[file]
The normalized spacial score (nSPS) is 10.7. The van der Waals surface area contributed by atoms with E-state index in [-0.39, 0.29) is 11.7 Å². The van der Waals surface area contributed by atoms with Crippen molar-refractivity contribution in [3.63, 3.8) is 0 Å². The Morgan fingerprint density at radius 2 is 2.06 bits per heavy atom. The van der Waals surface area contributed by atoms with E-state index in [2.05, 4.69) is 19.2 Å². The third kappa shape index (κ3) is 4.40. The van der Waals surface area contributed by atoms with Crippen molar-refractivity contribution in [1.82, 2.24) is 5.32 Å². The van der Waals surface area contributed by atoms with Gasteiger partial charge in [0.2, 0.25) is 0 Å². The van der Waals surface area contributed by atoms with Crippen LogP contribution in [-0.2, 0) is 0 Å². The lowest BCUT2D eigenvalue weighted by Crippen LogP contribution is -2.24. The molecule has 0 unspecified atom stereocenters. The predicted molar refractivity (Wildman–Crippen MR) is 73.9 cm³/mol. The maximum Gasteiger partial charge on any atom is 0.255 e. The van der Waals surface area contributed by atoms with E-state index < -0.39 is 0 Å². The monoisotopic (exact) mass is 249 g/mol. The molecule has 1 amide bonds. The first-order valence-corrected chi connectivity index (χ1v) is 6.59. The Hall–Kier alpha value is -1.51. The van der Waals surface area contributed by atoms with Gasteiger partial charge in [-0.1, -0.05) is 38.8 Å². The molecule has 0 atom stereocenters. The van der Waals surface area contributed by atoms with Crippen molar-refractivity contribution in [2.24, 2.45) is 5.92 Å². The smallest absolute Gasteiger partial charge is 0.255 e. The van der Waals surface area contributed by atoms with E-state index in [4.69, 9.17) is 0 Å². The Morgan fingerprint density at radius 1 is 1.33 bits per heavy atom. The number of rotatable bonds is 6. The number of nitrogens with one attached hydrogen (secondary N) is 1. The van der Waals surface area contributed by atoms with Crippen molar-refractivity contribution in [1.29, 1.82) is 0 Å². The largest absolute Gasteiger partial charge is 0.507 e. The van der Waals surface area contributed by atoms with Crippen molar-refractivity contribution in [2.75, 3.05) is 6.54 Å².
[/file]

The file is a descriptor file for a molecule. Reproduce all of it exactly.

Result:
The normalized spacial score (nSPS) is 10.7. The van der Waals surface area contributed by atoms with E-state index in [-0.39, 0.29) is 11.7 Å². The van der Waals surface area contributed by atoms with Crippen molar-refractivity contribution in [3.63, 3.8) is 0 Å². The Morgan fingerprint density at radius 2 is 2.06 bits per heavy atom. The van der Waals surface area contributed by atoms with E-state index in [2.05, 4.69) is 19.2 Å². The third kappa shape index (κ3) is 4.40. The van der Waals surface area contributed by atoms with Crippen molar-refractivity contribution in [1.82, 2.24) is 5.32 Å². The van der Waals surface area contributed by atoms with Gasteiger partial charge in [0.2, 0.25) is 0 Å². The van der Waals surface area contributed by atoms with Crippen LogP contribution in [-0.2, 0) is 0 Å². The lowest BCUT2D eigenvalue weighted by Crippen LogP contribution is -2.24. The molecule has 0 unspecified atom stereocenters. The predicted molar refractivity (Wildman–Crippen MR) is 73.9 cm³/mol. The maximum Gasteiger partial charge on any atom is 0.255 e. The van der Waals surface area contributed by atoms with E-state index < -0.39 is 0 Å². The monoisotopic (exact) mass is 249 g/mol. The molecule has 1 amide bonds. The first-order valence-corrected chi connectivity index (χ1v) is 6.59. The Hall–Kier alpha value is -1.51. The van der Waals surface area contributed by atoms with Gasteiger partial charge in [-0.1, -0.05) is 38.8 Å². The molecule has 0 atom stereocenters. The van der Waals surface area contributed by atoms with Crippen molar-refractivity contribution in [2.24, 2.45) is 5.92 Å². The smallest absolute Gasteiger partial charge is 0.255 e. The van der Waals surface area contributed by atoms with E-state index in [4.69, 9.17) is 0 Å². The Morgan fingerprint density at radius 1 is 1.33 bits per heavy atom. The number of rotatable bonds is 6. The number of nitrogens with one attached hydrogen (secondary N) is 1. The van der Waals surface area contributed by atoms with Crippen molar-refractivity contribution in [1.29, 1.82) is 0 Å². The largest absolute Gasteiger partial charge is 0.507 e. The van der Waals surface area contributed by atoms with Crippen molar-refractivity contribution in [2.75, 3.05) is 6.54 Å².